Such positions are major reasons Washington fought to get and keep Aristide out of Haiti, the cables make clear. “A premature departure of MINUSTAH would leave the [Haitian] government…vulnerable to…resurgent populist and anti-market economy political forces—reversing gains of the last two years,” wrote US Ambassador Janet Sanderson in an October 1, 2008, cable. MINUSTAH “is an indispensable tool in realizing core USG [US government] policy interests in Haiti.”

At a high-level meeting five years ago, top US and UN officials discussed how the “Aristide Movement Must Be Stopped,” according to an August 2, 2006, cable. It described how former Guatemalan diplomat Edmond Mulet, then chief of MINUSTAH, “urged US legal action against Aristide to prevent the former president from gaining more traction with the Haitian population and returning to Haiti.”

At Mulet’s request, UN Secretary General Kofi Annan urged South Africa’s President Thabo Mbeki “to ensure that Aristide remained in South Africa.”

President Obama and Kofi Annan’s successor, Ban Ki-moon, also intervened to urge Pretoria to keep Aristide in South Africa. The secret cables report that Aristide’s return to Haiti would be a “disaster,” according to the Vatican, and “catastrophic,” according to the French.

But the regional and Haitian view was quite different. US Ambassador James Foley admitted in a confidential March 22, 2005, cable that an August 2004 poll “showed that Aristide was still the only figure in Haiti with a favorability rating above 50%.”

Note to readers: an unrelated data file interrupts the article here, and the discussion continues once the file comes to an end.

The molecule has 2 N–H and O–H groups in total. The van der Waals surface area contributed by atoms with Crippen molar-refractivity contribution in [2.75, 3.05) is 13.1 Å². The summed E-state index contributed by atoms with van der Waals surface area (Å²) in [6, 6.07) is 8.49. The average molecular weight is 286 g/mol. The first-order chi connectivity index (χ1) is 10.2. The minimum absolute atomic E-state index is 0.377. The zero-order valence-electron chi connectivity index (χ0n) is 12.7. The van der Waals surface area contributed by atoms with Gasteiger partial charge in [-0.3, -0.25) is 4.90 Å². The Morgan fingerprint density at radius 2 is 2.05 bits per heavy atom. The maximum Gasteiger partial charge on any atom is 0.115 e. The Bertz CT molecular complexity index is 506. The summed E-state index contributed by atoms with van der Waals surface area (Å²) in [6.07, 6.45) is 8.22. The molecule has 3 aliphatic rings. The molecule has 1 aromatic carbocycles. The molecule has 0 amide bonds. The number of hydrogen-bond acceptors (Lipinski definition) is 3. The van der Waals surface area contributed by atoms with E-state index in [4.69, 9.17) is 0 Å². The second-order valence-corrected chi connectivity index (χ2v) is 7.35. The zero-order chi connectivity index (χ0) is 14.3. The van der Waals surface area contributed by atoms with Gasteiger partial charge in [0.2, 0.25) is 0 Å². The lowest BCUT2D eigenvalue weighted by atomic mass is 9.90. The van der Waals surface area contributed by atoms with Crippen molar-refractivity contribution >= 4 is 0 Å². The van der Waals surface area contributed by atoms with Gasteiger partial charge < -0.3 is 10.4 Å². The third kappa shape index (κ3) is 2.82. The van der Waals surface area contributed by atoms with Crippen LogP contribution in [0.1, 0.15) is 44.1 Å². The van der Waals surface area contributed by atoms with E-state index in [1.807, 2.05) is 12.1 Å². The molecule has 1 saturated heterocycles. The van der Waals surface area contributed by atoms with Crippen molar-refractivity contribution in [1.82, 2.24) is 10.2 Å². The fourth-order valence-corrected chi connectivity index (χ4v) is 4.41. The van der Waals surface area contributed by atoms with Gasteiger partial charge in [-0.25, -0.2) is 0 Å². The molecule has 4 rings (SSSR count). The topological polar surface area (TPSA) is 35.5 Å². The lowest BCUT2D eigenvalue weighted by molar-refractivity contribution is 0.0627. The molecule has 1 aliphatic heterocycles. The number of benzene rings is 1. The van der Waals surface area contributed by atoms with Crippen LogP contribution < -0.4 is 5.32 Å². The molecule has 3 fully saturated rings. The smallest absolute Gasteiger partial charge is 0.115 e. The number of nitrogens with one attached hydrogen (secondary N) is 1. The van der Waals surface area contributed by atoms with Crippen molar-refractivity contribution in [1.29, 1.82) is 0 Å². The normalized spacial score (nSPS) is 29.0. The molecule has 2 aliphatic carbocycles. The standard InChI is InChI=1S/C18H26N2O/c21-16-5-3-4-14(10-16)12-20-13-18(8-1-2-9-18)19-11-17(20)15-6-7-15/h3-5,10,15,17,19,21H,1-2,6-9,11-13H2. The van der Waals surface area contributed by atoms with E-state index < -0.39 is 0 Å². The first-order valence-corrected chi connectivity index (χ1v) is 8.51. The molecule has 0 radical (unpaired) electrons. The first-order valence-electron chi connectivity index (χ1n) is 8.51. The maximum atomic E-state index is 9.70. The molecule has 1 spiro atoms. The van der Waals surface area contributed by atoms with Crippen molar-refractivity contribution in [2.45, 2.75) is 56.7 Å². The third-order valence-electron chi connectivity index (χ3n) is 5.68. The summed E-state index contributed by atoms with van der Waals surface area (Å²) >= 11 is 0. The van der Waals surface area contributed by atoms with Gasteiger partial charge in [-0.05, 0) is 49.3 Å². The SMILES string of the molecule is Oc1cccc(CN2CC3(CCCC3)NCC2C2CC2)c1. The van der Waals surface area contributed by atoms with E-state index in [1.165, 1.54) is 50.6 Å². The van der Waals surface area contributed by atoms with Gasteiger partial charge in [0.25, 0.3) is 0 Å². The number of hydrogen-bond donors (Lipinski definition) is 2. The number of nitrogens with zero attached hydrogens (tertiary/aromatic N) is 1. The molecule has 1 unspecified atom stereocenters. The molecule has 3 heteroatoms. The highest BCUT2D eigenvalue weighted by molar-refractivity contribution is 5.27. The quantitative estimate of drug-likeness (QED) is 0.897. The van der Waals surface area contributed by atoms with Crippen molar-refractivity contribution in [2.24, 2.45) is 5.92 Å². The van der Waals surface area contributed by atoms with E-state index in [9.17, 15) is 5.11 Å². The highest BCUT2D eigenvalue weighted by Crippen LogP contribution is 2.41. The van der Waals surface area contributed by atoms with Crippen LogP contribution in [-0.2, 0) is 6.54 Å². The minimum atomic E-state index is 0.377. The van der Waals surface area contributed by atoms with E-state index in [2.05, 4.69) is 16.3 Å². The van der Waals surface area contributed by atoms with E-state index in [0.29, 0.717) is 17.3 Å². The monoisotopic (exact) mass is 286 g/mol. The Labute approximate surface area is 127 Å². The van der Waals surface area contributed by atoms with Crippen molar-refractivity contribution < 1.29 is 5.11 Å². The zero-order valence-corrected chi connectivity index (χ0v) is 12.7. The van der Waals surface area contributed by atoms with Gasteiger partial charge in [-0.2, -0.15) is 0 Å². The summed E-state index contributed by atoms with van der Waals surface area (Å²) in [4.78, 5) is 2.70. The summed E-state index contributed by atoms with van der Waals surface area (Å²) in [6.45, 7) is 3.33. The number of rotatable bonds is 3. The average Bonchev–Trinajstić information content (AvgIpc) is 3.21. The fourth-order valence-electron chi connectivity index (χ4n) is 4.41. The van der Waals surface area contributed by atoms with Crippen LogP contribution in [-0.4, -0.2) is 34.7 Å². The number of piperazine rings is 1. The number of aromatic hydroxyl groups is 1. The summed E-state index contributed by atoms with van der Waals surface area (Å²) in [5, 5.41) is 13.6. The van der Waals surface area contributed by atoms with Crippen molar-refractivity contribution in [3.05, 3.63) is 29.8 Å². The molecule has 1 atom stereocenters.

The Bahamian Foreign Minister Fred Mitchell, apparently referring to Haiti’s revolutionary leader Toussaint Louverture’s kidnapping and imprisonment in the Jura mountains in 1802, warned “that a perceived ‘Banishing Policy’ has racial and historical overtones in the Caribbean that reminds inhabitants of the region of slavery and past abuse.”

Keeping the Pressure On

After Aristide left Jamaica for exile in South Africa on May 30, 2004, the US government worked overtime to keep him out of Haiti and even the hemisphere, even though the Haitian constitution and international law stipulate that every Haitian citizen has the right to be in his homeland.

When Dominican President Leonel Fernández suggested at a hemispheric conference eight months after the coup that Aristide should return and play a role in Haiti’s political future, the United States reacted angrily, saying in a cable that Fernández had been “wrong in advocating the inclusion in the process of former president Jean Bertrand Aristide.” Continue Reading…

WikiLeaked Cables Testify to Haiti PM Nominee’s Repressive Past

Co-authored with Kim Ives in Haiti Liberte:

Bernard Gousse, whom Haitian President Michel Martelly nominated for Prime Minister on Jul. 6, was so repressive, uncontrollable and ineffective as Haiti’s de facto Justice Minister seven years ago that Washington and its Haitian and international allies forced his resignation, secret U.S. Embassy cables show.

The cables were among a trove of 1,918 Haiti-related U.S. Embassy dispatches provided by the media organization WikiLeaks to Haïti Liberté.

“He’s an honest man. He has experience in public administration,” Martelly’s chief of staff Thierry Mayard-Paul told The Associated Press. “We believe that Mr. Gousse can drive this country out of its turmoil.”